"Imagine a bunch of helium balloons with weights on them," said Robert Leamon, co-author on the paper at Montana State University in Bozeman and NASA Headquarters in Washington. "The weights get carried along by the motions at the bottom. We can track the motion of the helium balloons floating up high and that tells us what's happening down below."

By opening up a way to peer inside the sun quickly, these techniques could provide a straightforward way to map the sun's interior and perhaps even improve our ability to forecast changes in magnetic fields that can lead to solar eruptions.


Story Source:

The above story is based on materials provided by NASA/Goddard Space Flight Center. Note: Materials may be edited for content and length.


Journal Reference:

  1. Scott W. McIntosh, Xin Wang, Robert J. Leamon, Philip H. Scherrer. Identifying Potential Markers of the Sun's Giant Convective Scale. The Astrophysical Journal, 2014; 784 (2): L32 DOI: 10.1088/2041-8205/784/2/L32

Cite This Page:

NASA/Goddard Space Flight Center. "Bright points in sun's atmosphere mark patterns deep in its interior." ScienceDaily. ScienceDaily, 17 April 2014. <www.sciencedaily.com/releases/2014/04/140417191744.htm>.
NASA/Goddard Space Flight Center. (2014, April 17). Bright points in sun's atmosphere mark patterns deep in its interior. ScienceDaily. Retrieved August 22, 2014 from www.sciencedaily.com/releases/2014/04/140417191744.htm
NASA/Goddard Space Flight Center. "Bright points in sun's atmosphere mark patterns deep in its interior." ScienceDaily. www.sciencedaily.com/releases/2014/04/140417191744.htm (accessed August 22, 2014).

Share This




More Space & Time News

Friday, August 22, 2014

Featured Research

from universities, journals, and other organizations


Featured Videos

from AP, Reuters, AFP, and other news services

Space to Ground: Hello Georges

Space to Ground: Hello Georges

NASA (Aug. 18, 2014) Europe's ATV-5 delivers new science and the crew tests smart SPHERES. Questions or comments? Use #spacetoground to talk to us. Video provided by NASA
Powered by NewsLook.com
Tiny Satellites, Like The One Tossed From ISS, On The Rise

Tiny Satellites, Like The One Tossed From ISS, On The Rise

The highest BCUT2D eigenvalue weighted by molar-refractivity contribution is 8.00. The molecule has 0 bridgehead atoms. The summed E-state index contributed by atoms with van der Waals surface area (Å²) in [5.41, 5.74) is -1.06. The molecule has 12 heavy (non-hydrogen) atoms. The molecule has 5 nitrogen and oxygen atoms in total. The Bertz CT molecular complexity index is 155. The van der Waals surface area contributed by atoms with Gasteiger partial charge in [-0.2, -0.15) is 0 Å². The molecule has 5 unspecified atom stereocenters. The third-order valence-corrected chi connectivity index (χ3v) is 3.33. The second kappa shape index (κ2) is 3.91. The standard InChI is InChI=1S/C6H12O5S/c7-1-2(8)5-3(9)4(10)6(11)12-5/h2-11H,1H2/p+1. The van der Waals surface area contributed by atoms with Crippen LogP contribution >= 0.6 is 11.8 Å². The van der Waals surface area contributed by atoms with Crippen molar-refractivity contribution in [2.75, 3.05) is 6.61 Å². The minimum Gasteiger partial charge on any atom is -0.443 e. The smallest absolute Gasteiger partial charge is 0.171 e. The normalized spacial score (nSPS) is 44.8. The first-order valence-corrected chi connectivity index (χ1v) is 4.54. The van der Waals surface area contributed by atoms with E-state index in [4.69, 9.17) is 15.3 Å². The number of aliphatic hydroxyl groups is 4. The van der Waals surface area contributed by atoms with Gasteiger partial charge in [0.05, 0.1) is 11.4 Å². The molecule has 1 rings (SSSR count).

Newsy (Aug. 18, 2014) The Chasqui I, hand-delivered into orbit by a Russian cosmonaut, is one of hundreds of small satellites set to go up in the next few years. Video provided by Newsy
Powered by NewsLook.com
This Week @ NASA, August 15, 2014

This Week @ NASA, August 15, 2014

NASA (Aug. 15, 2014) Carbon Observatory’s First Data, ATV-5 Delivers Cargo, Cygnus Departs Station and more... Video provided by NASA
Powered by NewsLook.com
Space Shuttle Replica Hoisted for Landmark Exhibit

Space Shuttle Replica Hoisted for Landmark Exhibit

Reuters - US Online Video (Aug. 14, 2014) The space shuttle replica Independence has been hoisted atop Space Center Houston's shuttle carrier aircraft, creating a monument to the shuttle program which will open to the public next year. Rough Cut (no reporter narration). Video provided by Reuters
Powered by NewsLook.com

Search ScienceDaily

Number of stories in archives: 140,361

Find with keyword(s):
Enter a keyword or phrase to search ScienceDaily for related topics and research stories.

Save/Print:
Share:

Breaking News:
from the past week

In Other News

... from NewsDaily.com

Science News

Health News

Environment News

Technology News



Save/Print:
Share:

Free Subscriptions


Get the latest science news with ScienceDaily's free email newsletters, updated daily and weekly. Or view hourly updated newsfeeds in your RSS reader:

Get Social & Mobile


Keep up to date with the latest news from ScienceDaily via social networks and mobile apps:

Have Feedback?


Tell us what you think of ScienceDaily -- we welcome both positive and negative comments. Have any problems using the site? Questions?
Mobile: iPhone Android Web
Follow: Facebook Twitter Google+
Subscribe: RSS Feeds Email Newsletters
Latest Headlines Health & Medicine Mind & Brain Space & Time Matter & Energy Computers & Math Plants & Animals Earth & Climate Fossils & Ruins